On the other hand, they weren't very cheerful pictures, and my own childhood, though decidedly bizarre, was a lot less tragic than theirs. Should my book go out into the world – to beaches and airports, subways and living rooms – with a moody black-and-white photo? I didn't really think so.
At last, my editor sent me the final design for the paperback of The Gerbil Farmer's Daughter. I was so nervous that I made my husband stand beside me while I clicked on the attachment.
Once again, I had to laugh. Because apparently those at the top of the publishing totem pole had come to much the same conclusion that I had: Instead of a black-and-white photo of an adolescent girl poised for something to happen to her, the new cover has a little girl in a polka-dotted play suit running up a hill toward some flowering trees, pigtails flying. She isn't waiting for something to happen to her. She is, instead, gleefully running toward her next adventure.
Admittedly, it's a bit odd, as the author of a memoir, to see my book flashing a photograph of someone who definitely isn't me. I can't help but remember the covers of those other memoirs I've read and loved that have color photographs, like the chubby baby on A Girl Named Zippy by Haven Kimmel, and wonder now if those are the author's own photos.
In the end, I suppose what really matters is that the new cover of The Gerbil Farmer's Daughter exudes the energy and joy of a quirky, free-roaming childhood. The design captures the essence of the book, if not the literal subject matter. That little girl and I will become fast friends as we carry my book out into the world together.

Monday, July 5, 2010

Now that School is Out, What Did They Really Learn?

“So what do they teach at that new school, anyway?” my friend Donna asked recently. “Does Aidan still learn math and science? Will he be ready for high school?”
School has been out for a week now, and the kids have moved on to whatever they're doing this summer, notebooks and backpacks happily abandoned in whatever closet they'll live in until we dust them off in September. So Donna's question took me by surprise.
“What do you mean?” I asked. “Of course he learned math.”
“I thought it was an alternative school,” she pressed. “What kind of education is it?”
Last fall, my son Aidan started seventh grade at the public junior high school. It was a disaster; my son hated it so much that I had to crowbar him out of the house.
What didn't he like?
Everything. Mostly, Aidan was bored. In his view: There were too many classes. The homework was stupid. The bus ride was too long.
“What a complainer,” my mother sniffed. “Just make him get up and go. Everyone goes to school. You did.”
I did, it was true. And I hated school too. Especially junior high. I was bored. In my view: There were too many classes. The homework was stupid. The bus ride was too long.
Our four older children went to the public high school and did well. All got into good colleges. This caboose of a child is a different story. Aidan isn't the type to sit still when bored. No, he's the kind of kid who, when he wants excitement, will make his own, like the day he got busted in elementary school for running a casino at his desk. His favorite times in seventh grade were when he got sent to the principal's office.
“At least then I'm not sitting in some boring class,” he said.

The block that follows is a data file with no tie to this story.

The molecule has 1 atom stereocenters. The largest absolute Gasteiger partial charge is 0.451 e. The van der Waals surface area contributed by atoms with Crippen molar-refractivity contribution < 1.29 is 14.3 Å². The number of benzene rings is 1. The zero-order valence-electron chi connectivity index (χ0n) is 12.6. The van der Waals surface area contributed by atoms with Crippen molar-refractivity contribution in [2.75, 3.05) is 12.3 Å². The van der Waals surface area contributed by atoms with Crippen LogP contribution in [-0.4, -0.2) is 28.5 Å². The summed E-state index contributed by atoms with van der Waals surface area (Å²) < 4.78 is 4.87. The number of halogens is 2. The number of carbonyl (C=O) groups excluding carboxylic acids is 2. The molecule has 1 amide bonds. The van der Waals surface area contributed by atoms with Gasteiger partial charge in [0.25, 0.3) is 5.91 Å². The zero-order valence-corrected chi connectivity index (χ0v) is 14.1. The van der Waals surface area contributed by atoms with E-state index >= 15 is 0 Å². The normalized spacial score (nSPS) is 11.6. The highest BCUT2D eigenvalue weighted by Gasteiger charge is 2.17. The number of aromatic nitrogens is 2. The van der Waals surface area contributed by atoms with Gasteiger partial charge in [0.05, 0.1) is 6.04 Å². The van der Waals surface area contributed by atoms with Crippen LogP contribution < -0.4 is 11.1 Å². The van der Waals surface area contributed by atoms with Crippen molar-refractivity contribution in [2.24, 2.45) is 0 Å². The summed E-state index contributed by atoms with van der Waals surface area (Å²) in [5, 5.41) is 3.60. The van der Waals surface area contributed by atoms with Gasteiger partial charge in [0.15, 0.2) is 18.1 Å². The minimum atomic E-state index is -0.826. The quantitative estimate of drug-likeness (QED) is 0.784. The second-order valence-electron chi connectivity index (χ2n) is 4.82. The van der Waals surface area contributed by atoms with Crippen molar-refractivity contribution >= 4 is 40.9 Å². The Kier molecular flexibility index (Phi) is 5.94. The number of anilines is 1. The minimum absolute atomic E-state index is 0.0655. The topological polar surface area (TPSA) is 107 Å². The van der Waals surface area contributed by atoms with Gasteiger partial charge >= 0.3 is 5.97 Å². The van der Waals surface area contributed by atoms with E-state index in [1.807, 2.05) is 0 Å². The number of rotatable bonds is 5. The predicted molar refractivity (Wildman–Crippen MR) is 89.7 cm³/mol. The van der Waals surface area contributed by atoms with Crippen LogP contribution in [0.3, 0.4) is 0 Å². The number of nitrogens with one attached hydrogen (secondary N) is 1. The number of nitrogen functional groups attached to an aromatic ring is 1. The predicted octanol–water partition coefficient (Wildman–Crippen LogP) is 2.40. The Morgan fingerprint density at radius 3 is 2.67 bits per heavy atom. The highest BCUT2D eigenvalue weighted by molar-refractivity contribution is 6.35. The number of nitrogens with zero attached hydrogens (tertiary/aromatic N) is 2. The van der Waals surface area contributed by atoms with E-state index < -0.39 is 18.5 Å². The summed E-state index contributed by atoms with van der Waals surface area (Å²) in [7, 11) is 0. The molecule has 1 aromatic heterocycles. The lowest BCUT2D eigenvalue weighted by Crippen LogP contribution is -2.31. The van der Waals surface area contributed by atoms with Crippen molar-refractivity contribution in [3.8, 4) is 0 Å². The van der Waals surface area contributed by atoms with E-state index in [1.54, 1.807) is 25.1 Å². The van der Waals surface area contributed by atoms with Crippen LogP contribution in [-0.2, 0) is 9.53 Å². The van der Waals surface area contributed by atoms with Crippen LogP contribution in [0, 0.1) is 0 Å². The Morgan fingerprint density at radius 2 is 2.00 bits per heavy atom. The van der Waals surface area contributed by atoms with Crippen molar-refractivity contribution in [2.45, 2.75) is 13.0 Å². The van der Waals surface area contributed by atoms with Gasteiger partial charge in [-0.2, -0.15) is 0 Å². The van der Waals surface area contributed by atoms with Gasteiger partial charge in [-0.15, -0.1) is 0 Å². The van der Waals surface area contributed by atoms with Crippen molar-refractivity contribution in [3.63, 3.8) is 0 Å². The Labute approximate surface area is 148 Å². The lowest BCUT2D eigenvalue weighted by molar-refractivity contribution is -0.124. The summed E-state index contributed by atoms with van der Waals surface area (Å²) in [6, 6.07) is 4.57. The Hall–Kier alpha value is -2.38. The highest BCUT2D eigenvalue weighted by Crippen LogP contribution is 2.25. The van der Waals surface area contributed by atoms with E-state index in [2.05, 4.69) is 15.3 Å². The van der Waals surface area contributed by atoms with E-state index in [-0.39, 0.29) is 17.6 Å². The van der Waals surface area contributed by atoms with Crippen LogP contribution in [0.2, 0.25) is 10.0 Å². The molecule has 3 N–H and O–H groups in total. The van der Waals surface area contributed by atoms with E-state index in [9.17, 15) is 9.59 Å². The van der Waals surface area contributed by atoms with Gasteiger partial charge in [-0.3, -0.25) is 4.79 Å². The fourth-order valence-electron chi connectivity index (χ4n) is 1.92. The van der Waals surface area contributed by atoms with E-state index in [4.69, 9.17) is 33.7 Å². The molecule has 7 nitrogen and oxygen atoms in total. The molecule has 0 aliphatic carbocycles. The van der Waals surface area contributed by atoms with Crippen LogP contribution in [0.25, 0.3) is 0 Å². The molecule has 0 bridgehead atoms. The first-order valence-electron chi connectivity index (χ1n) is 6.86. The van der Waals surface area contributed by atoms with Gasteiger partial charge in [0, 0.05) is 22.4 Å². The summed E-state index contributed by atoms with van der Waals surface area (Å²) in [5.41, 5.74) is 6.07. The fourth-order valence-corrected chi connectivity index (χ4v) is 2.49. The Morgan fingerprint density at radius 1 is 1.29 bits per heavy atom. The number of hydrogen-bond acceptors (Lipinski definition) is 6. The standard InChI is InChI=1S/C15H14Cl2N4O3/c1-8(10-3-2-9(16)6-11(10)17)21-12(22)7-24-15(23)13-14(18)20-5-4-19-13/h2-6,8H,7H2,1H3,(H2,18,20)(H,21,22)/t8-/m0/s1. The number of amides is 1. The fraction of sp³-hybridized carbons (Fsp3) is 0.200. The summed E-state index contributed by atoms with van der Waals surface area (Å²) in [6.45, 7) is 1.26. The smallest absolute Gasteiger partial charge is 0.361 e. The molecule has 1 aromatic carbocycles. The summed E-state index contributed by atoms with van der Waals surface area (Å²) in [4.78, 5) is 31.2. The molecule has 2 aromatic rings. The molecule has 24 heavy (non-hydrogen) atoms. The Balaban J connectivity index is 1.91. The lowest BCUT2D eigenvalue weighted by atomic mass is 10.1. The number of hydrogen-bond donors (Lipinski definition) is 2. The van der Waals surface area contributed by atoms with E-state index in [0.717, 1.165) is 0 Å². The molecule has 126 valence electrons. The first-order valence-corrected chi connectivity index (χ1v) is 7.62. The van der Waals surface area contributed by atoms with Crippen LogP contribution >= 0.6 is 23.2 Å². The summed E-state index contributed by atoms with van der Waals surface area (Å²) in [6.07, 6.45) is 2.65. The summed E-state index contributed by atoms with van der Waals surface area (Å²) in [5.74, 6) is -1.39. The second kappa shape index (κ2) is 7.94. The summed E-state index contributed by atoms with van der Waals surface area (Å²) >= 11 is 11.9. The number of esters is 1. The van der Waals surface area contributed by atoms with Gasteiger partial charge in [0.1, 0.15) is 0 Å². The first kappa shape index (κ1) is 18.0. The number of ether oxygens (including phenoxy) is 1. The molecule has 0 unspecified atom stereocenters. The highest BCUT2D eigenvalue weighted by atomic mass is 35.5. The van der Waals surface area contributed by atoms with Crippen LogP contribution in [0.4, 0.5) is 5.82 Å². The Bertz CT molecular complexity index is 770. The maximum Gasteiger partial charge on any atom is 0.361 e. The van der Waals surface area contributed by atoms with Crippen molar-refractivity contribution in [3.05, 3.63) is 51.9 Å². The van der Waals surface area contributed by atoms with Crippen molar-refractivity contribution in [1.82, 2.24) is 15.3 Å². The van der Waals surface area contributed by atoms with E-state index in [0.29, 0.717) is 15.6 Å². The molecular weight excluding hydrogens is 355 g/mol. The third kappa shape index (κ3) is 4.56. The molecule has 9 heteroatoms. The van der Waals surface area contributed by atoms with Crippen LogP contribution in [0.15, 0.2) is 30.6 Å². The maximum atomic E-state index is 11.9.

I had to do something before trouble became Aidan's favorite pastime. I met with his teachers, who just said he had to learn to sit still and control his impulsive behavior. They whispered about ADHD.
I already knew that Aidan had attention and organization problems. I also knew that, under certain circumstances, he could focus better than anyone.
After visiting several private schools in our area, I stumbled across a small Montessori school. Amazingly, they had an opening mid-fall in their seventh grade. Even more amazingly, when I described Aidan's progress, or lack of it, they were up to the challenge.
I knew nothing about Montessori. But I was at the end of my rope: Aidan had to go somewhere that wasn't the school he was in, and nobody else had any openings. I took a deep breath and made the switch.
For a long time, I worried, as Donna did, that Aidan might be missing out by not being in the public school. I quizzed my friends whose children were in seventh grade about what their kids were doing in math, social studies, English, and science to see if I could pinpoint anything that Aidan was missing. I worried, too, that by “letting” him act out in school instead of making him “sit up and fly right,” as my father would have put it, I might be doing Aidan a disservice. We all have to go to school, learn how to get along with others, and put up with supervisors who bore us. Was I spoiling Aidan by pulling him out of the public school? Would he emerge uneducated and unprepared for the so-called “real world?” because he was now going to a crazy school where the kids call the teachers by their first names, wear slippers to class, and can eat snack whenever they want?
Fast forward six months. It is nearly summer, and for their culminating event, Aidan and his classmates at the Montessori School are performing Shakespeare's Midsummer Night's Dream. On a real stage, with real costumes and lights. I'm sitting in the audience, and there is Aidan on stage as Lysander, holding hands with Hermia. Aidan is wearing a tunic and tights. He is saying his lines. He is not the best actor on stage, but he's into it, waving his hands around and managing to lie still with his eyes closed while Puck dances wildly around his head.
If you had asked me what I wanted Aidan to learn during his first year of middle school, I would have said math, science, social studies, and maybe how to write a book review. I would never have predicted that Aidan would create, as he did at this school, a model of a half-size camel, which he presented while spouting facts about the desert biome. I never would have predicted how much Aidan loved volunteering with senior citizens, as his middle school does once each week. And I certainly never could have imagined the stories I heard about how, during the middle school field trip backpacking in the White Mountains, Aidan stood up as the moon was rising and started reciting lines from Midsummer Night's Dream.
Did my son learn math at his new school, Donna? Oh yes. He studied language arts and geography, current events and science, too.
But what Aidan really learned was much more important than any of that: His new Montessori school gave Aidan the confidence to be creative and joyful, to ask questions and seek the answers himself. As his teacher wrote in her final progress report, Aidan “embraced learning to understand, rather than studying to get a specific grade on a test.”
And that, to me, is a real education.